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Müller - ‘Fiducia supplicans’ is ‘self-contradictory’

The Vatican this week prompted widespread debate among bishops and other Church leaders, after Monday’s publication of Fiducia supplicans, which offers a framework for clerical blessings of same-sex couples.

Cardinal Gerhard Müller. public domain.

While some have praised the Dicastery for the Doctrine of the Faith’s text, others have raised serious concerns, and some bishops’ conferences have pushed back on the implementation of the document in their countries.

Fiducia supplicans was authored by Cardinal Victor Manuel Fernandez, who was appointed to lead the Dicastery for the Doctrine of the Faith earlier this year.

But Cardinal Gerhard Müller, who led the Vatican’s doctrinal office from 2012 until 2017, said in an essay Thursday the text is “self-contradictory” and “requires further clarification.”

Müller sent that essay, with exclusive permission to publish, to The Pillar, and to publications working in Italian, Spanish, and German.

In light of the ongoing debate over Fiducia supplicans, and Müller’s role in the Church, The Pillar publishes his essay below, in its entirety:

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The Only Blessing of Mother Church is the Truth That Will Set Us Free. Note on the Declaration Fiducia supplicans

Cardinal Gerhard Ludwig Müller

With the Declaration Fiducia supplicans (FS) on the Pastoral Significance of Blessings, the Dicastery for the Doctrine of the Faith (DDF) has made an affirmation that has no precedent in the teaching of the Catholic Church. In fact, this document affirms that it is possible for a priest to bless (not liturgically, but privately) couples who live in a sexual relationship outside of marriage, including same-sex couples. The many questions raised by bishops, priests, and laity in response to these statements deserve a clear and unequivocal response.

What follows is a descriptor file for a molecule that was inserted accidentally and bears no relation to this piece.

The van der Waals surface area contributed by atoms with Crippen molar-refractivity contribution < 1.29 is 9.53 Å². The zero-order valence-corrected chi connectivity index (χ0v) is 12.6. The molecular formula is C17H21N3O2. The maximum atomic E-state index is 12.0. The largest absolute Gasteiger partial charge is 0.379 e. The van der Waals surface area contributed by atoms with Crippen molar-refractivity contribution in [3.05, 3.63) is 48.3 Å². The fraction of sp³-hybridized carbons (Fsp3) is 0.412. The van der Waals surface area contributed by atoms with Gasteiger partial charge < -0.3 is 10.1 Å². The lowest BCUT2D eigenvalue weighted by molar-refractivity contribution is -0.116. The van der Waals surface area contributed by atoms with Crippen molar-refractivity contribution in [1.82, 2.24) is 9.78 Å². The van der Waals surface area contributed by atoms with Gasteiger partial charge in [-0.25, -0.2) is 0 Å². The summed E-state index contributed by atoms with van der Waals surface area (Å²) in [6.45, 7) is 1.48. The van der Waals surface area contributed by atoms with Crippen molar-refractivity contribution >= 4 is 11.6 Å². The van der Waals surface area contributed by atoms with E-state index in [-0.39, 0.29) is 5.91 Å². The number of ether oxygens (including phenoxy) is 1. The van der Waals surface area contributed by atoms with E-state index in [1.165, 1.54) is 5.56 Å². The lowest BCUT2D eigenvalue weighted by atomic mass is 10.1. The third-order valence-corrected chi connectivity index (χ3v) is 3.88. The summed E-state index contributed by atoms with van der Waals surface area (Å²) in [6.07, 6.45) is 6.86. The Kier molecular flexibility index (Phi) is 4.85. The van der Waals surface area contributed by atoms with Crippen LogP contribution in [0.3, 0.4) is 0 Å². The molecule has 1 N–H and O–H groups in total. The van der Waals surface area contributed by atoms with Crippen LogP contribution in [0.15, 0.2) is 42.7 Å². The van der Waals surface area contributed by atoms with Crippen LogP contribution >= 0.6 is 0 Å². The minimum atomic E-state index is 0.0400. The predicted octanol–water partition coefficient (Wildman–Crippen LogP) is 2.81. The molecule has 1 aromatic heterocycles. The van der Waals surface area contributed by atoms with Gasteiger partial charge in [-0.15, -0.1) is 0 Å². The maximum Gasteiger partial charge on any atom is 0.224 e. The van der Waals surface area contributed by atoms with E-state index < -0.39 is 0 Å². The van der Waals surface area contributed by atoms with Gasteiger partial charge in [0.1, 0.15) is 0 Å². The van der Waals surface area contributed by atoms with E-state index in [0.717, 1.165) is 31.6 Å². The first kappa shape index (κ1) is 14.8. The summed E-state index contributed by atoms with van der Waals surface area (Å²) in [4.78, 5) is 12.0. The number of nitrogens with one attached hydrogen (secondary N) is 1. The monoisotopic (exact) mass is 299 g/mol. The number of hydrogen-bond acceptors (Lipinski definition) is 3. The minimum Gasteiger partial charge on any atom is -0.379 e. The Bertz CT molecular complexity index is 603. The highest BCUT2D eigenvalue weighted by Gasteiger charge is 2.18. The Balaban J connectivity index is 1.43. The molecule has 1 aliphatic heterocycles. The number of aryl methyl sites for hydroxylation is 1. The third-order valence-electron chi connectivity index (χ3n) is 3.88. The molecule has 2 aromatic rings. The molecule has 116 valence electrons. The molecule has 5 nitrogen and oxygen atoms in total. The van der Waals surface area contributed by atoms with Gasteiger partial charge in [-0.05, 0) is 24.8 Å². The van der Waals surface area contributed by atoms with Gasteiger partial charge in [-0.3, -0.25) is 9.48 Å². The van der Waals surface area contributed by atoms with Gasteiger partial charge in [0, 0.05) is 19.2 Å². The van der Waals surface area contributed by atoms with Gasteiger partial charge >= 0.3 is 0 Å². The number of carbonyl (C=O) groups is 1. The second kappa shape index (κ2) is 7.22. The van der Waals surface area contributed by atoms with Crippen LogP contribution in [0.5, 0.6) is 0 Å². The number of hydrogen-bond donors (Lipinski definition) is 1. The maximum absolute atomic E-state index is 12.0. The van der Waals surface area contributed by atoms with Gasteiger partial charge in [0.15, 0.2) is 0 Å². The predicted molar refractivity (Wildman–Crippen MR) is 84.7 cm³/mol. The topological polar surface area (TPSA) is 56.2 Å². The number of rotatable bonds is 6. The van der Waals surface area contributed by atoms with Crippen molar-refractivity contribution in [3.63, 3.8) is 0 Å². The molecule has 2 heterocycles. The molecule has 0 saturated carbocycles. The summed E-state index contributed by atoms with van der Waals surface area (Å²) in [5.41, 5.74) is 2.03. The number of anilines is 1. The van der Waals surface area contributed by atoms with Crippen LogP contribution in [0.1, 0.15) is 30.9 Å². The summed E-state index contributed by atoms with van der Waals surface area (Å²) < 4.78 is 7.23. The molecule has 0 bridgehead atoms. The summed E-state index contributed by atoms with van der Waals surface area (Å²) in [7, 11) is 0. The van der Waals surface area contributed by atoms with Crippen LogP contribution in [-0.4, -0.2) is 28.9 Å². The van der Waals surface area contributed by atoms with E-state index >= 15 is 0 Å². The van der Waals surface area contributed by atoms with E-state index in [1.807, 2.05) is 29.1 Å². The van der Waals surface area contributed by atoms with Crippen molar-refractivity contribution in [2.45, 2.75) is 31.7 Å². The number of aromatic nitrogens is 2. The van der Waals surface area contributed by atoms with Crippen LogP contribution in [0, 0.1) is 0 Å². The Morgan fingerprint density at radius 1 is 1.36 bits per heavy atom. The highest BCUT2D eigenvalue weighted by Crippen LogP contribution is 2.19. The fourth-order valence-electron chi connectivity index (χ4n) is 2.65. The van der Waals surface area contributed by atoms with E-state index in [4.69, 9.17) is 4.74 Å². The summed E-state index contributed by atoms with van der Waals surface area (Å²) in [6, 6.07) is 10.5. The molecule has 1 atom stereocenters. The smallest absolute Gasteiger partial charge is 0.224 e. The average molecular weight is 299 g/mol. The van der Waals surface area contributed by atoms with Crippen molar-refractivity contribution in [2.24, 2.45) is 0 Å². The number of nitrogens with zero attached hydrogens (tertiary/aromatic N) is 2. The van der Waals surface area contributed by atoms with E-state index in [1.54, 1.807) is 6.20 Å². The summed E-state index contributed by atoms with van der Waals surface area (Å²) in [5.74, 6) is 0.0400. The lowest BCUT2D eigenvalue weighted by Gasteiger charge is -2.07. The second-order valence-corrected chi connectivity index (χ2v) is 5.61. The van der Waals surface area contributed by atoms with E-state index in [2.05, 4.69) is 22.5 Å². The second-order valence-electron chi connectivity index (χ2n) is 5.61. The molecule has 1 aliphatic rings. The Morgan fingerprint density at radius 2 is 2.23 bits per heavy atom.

Does this statement not clearly contradict Catholic teaching? Are the faithful obliged to accept this new teaching? May the priest perform such new practices that have just been invented? And can the diocesan bishop forbid them if they were to take place in his diocese? To answer these questions, let us see what exactly the document teaches and what arguments it relies on.

The document, which was neither discussed nor approved by the General Assembly of Cardinals and Bishops of this Dicastery, acknowledges that the hypothesis (or teaching?) it proposes is new and that it is based primarily on the pastoral magisterium of Pope Francis.